From the policies on ageing and aged care to the major parties’ positions on the controversial recent aged care funding cuts – Australian Ageing Agenda has been reporting on the key issues this election.
Here are our picks of the top stories you need to know about, as Australia heads to the polls on Saturday 2 July.
Interviews with party spokespeople
First, our interviews with the parties’ spokespeople on ageing and aged care (our numerous requests for an interview with the Minister for Aged Care Sussan Ley were unsuccessful):
- Labor Labor’s spokesman on ageing Shayne Neumann tells AAA his party will release the economic modelling behind the controversial budget measure to reduce aged care funding by $1.2 billion if elected, but maintains it cannot reverse the changes.
- The Greens The need for a full and independent review of ACFI is a key issue facing the sector, Greens spokesperson on ageing Senator Rachel Siewert tells AAA.
Aged care and ageing policy
We’ve also carried a series of reports on the question of ageing and aged care policy this election:
- Aged care not a priority for major parties: ACSA As part of its election campaign, ACSA asked the Coalition, Labor and the Greens to respond to three major issues impacting aged care.
- Greens to go further on CDC, but stops short of uncapped supply Mature age employment, dementia and palliative care are among the areas featured in the Greens aged care policy.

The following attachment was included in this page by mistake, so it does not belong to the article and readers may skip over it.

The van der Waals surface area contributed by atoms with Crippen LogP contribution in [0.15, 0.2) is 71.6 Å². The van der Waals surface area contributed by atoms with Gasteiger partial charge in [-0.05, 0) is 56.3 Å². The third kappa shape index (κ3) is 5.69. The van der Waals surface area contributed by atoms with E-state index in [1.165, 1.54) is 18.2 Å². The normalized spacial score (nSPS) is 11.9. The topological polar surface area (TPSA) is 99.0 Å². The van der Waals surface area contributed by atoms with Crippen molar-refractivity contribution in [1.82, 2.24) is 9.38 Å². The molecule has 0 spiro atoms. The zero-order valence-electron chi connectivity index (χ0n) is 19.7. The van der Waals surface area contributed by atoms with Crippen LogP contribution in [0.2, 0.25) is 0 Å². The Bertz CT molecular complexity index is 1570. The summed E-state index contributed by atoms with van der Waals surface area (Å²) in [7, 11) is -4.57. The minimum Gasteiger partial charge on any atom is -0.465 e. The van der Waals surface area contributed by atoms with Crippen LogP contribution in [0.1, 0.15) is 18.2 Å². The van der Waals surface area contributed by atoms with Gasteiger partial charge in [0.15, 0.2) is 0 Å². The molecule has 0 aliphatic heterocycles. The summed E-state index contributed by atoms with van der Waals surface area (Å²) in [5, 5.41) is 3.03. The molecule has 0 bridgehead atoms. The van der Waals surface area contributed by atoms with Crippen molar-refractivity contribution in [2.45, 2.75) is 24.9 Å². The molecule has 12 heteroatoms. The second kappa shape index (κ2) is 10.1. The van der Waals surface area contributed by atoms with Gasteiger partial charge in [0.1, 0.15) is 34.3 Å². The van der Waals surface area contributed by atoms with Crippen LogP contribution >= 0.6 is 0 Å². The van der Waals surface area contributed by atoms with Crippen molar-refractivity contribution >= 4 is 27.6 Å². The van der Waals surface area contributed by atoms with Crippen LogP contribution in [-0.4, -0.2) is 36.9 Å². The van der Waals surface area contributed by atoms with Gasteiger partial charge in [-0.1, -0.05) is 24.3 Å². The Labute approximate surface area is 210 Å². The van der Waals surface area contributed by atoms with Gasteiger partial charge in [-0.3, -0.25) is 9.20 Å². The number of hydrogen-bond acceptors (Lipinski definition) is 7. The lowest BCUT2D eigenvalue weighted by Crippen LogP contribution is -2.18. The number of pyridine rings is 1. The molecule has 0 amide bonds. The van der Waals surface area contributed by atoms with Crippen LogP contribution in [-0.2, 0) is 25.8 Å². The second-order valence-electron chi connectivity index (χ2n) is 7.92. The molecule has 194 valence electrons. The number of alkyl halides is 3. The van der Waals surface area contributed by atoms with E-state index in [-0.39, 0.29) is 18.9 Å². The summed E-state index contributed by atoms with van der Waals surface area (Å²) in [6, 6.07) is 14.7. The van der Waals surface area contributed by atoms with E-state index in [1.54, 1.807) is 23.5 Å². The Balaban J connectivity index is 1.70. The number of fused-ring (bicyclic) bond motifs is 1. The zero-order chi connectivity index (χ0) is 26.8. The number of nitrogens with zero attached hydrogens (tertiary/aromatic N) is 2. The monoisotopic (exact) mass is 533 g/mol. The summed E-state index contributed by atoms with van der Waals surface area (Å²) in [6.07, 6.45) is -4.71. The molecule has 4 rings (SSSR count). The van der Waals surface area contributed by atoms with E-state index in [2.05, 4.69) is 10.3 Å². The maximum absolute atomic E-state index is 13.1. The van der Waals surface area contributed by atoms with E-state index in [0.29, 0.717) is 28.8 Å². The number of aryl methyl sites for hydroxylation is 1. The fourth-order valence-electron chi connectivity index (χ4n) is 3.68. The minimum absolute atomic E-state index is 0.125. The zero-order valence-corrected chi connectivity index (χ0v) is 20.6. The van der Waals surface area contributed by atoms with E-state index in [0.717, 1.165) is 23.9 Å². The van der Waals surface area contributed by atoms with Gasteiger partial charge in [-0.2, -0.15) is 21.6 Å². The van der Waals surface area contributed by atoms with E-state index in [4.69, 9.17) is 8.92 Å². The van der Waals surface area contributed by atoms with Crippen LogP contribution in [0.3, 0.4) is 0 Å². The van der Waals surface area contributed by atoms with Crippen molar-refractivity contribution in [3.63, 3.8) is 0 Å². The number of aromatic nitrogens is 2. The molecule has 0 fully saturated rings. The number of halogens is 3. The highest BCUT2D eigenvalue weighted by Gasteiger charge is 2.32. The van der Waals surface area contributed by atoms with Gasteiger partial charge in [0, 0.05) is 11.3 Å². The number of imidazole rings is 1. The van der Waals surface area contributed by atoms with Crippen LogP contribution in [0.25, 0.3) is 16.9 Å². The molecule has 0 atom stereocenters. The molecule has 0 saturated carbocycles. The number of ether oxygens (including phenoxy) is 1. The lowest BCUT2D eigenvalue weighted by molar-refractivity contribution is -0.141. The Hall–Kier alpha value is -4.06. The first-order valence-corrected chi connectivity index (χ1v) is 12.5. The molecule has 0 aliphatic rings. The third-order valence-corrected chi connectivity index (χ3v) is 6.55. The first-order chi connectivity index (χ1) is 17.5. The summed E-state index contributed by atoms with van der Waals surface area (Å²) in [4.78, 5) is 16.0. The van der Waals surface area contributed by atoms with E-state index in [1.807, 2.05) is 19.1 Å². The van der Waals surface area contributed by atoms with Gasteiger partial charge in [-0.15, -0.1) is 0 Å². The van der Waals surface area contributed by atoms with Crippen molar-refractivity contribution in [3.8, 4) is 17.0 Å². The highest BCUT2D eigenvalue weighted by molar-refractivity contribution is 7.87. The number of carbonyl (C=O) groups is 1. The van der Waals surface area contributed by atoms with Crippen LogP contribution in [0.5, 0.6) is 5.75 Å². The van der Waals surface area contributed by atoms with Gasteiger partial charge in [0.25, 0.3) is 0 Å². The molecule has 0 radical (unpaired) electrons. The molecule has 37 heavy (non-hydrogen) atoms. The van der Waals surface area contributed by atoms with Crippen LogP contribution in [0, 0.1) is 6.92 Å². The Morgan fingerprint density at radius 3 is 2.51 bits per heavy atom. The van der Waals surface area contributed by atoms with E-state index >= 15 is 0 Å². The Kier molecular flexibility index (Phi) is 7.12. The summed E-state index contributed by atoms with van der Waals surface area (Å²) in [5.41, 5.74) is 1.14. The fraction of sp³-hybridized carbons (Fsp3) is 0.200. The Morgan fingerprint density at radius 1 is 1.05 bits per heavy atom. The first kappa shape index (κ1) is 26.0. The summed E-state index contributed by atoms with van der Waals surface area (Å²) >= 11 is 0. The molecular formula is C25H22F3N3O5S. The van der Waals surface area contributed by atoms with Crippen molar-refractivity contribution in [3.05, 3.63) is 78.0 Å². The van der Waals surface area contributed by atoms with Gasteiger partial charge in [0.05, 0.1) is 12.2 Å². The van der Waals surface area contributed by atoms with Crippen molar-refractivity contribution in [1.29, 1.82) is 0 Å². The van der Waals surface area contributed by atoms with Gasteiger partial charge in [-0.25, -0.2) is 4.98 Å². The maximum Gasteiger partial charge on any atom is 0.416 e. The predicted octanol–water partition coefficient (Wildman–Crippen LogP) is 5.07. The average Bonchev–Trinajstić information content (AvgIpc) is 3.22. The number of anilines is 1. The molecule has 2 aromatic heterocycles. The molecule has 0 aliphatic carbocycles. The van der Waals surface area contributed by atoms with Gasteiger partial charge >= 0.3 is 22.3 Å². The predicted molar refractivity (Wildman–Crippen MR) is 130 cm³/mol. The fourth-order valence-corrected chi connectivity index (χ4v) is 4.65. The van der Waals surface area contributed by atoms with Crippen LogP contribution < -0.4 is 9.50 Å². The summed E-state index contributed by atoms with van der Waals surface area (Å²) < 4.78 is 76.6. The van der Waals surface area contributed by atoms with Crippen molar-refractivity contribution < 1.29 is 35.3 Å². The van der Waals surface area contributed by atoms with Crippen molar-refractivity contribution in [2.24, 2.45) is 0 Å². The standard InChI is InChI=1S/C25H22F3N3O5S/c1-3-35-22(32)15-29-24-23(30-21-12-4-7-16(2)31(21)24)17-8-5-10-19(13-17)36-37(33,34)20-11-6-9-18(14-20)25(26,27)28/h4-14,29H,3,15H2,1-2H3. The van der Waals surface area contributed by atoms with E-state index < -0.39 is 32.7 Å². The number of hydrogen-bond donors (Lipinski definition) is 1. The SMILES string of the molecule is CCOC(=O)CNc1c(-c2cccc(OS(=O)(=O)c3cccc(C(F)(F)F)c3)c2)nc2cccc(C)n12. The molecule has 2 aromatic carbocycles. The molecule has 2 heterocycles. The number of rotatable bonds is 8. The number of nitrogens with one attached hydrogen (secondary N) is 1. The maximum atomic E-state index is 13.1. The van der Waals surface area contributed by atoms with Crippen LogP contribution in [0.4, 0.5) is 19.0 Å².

- Call for major parties to prioritise policies for an ageing Australia Experts in work and care policy are urging the next Australian government to address the high rate of old age poverty and the need for a comprehensive aged care workforce strategy as a matter of priority.
- Seniors’ party puts superannuation, ageing on election agenda Among the political parties vying for votes on 2 July is the Mature Australia Party, which says it has a special commitment to the interests of people aged over 50.
- Funding issues top election wish lists of aged care stakeholders Uncapping the supply of aged care places, recognising end of life care as a national health priority and finalising a national aged care workforce strategy are some of the key commitments aged care stakeholders are seeking from the major parties during the 2016 election campaign.
What do you think of the major parties’ position on ageing and aged care this election? Comment below